ON AND OFF THE BEATEN PATH :: The Last Of the Holiday Beers 2011… almost

by David Daugherty on January 12, 2012

The holidays are over, the decorations are gone and life continues after a great season of giving and sharing.  During the holiday, we experienced some excellent winter brews, so I thought I would give you three more I enjoyed with friends and family between Christmas and New Years Eve 2011.  This is the last of the holiday beers that made 2011 a great year for these special treats!

Jubelale from Deschutes Brewery, Bend Oregon:

This was my first tasting of a winter ale from Deschutes, and it was wonderful!  Poured into a pint glass, the color was a deep red with a tan head and constant lacing. The nose was festive with notes of fruit, spice and heavy malt. The sweet aroma got sweeter as the beer warmed, but it was that first sip that grabbed me and wouldn’t let go. Jubelale was sweet, but not too sweet, very chewy with brown sugar, caramel, cinnamon and roasted malt.  Citrusy hops came through as well, making this festive ale a complex and delightful brew.  Considered a Strong Ale, I could not get enough of this seasonal which weighs in with an ABV of 6.7% and 60 IBU’s.  This is now one of the “must haves” on my annual list of winter brews to enjoy over the holidays.

Next up was another one I hadn’t seen or tasted yet,  Newcastle Winter IPA, from The Caledonian Brewery Company. Harvey wrote about Caledonian in his piece on Scotland, enjoying their Heavy far bit more than I did this offering. I wouldn’t totally dismiss this one, but I wouldn’t make it a major holiday beer for guests.  The reason I say this is because as much as I love their Brown Ale, Newcastle could have put a little more effort into this ale. Simply stated, it was nondescript.  With most winter ales, as the beer warms you get more flavor. Not this one. In fact I got more flavor notes accidentally while eating a cookie!  I say accidentally, because I’m not much for sweets or desserts and, oddly, I tried the cookie while critiquing the beer. I was probably just looking for something to stimulate my palate. Interestingly, though, I think this is one of those brews (as Harvey also wrote about Dogfish Head Midas Touch) that’s better had with a dessert or sweet of some kind.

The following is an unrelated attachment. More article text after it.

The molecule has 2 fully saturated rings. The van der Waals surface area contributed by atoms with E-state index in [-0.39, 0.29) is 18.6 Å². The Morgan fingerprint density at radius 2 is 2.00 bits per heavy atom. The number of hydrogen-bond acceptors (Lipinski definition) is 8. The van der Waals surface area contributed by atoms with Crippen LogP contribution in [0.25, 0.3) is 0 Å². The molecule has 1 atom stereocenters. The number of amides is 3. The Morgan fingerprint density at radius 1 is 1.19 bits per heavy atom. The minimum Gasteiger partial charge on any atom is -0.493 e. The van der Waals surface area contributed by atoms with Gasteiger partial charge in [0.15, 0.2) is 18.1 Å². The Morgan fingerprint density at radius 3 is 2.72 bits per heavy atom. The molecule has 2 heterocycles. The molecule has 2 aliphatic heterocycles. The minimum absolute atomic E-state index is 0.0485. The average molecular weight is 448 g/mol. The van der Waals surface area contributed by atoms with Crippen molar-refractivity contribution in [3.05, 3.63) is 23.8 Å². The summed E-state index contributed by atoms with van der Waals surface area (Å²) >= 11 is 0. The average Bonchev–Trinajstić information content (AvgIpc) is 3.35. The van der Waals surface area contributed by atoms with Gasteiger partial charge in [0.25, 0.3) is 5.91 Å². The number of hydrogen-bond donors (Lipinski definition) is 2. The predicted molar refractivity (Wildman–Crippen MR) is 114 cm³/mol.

Poured into a pint glass, this Winter IPA produced a white head which dissipated quickly.  The lacing was constant,  the aroma a little sweet and malty which didn’t translate into the mouth feel.

The taste was less than stellar. I was looking for that hoppiness that one would normally get in a beer claiming to be an IPA, and it just wasn’t there. The carbonation proved to be what I would have expected, crisp and bubbly.  Then again, [Premium American Beer name here] Light is also Crisp and Bubbly.  Nuff said.  With an ABV of 5.2%, it’s hard to classify this as a winter “warmer,” hard, flavor wise, to look at it as an IPA… so no real connection to what they call it or how they market it. Disappointing.

Last but not least is my absolute, No. 1, anxiously awaited for year after year, winter ale classic.  Anchor Brewing Co.’s Merry Christmas & Happy New Year Ale for 2011.  I enjoy this offering for a number of unique reasons; brewed since 1975, the recipe is completely different every year , even featuring a different pine tree on the label each year.  Here is the description from the brewery about the series:

Each year since 1975, Anchor Brewing creates a distinctive Christmas Ale, available from early November to mid-January. A rich, dark spiced ale, our secret recipe is different every year—as is the tree on the label—but the intent remains the same: joy and celebration of the newness of life. Since ancient times, trees have symbolized the winter solstice when the earth, with its seasons, appears born anew. Our tree for 2011 is the bristlecone pine. Found high atop California’s White Mountains, bristlecones are among the oldest living things on the planet. Some date back nearly 5,000 years, to the dawn of the ancient art of brewing.

Each year our Christmas Ale gets a unique label and a unique recipe. Although our recipes must remain a secret, many save a few bottles from year to year. Properly refrigerated, the beer remains intriguing and drinkable for years. Different nuances emerge as the flavor mellows slightly, much like the memories of great holiday seasons past. Celebrate the holidays with Anchor Christmas Ale, an Anchor tradition since 1975.

This year’s brew was unbelievable, once again my favorite winter ale.  It was very hard to explain the characteristics of this ever changing winter ale mostly because I just wanted to enjoy the moment and not think about what the beer consisted of.  I discovered this winter ale in the early 90’s and never had one that I didn’t like.  As the brewery keeps the ingredients a secret, I would decline to attempt a guess at what they are. Now if someone out there who has tried it would like to give their account of what they think the ingredients of this special ale are, that could be fun.

I know, not much of a review or analysis, but I just wanted to give a huge shout out to a wonderful Ale that has us offering up a very Merry Christmas and Happy New Year… just by ordering it!!

So the holidays may be over, but I do have one of Anchor’s holiday ale’s from 2009, not too easy to get at the time. I’m planning on extending my season by putting it in the fridge and opening later this month.  I’ll let you all know how well this beer held up over the last 2 years.  From all of us at YourBeerNetwork, I wish you all prosperity, good health, and good beer in the coming year.  Cheers!

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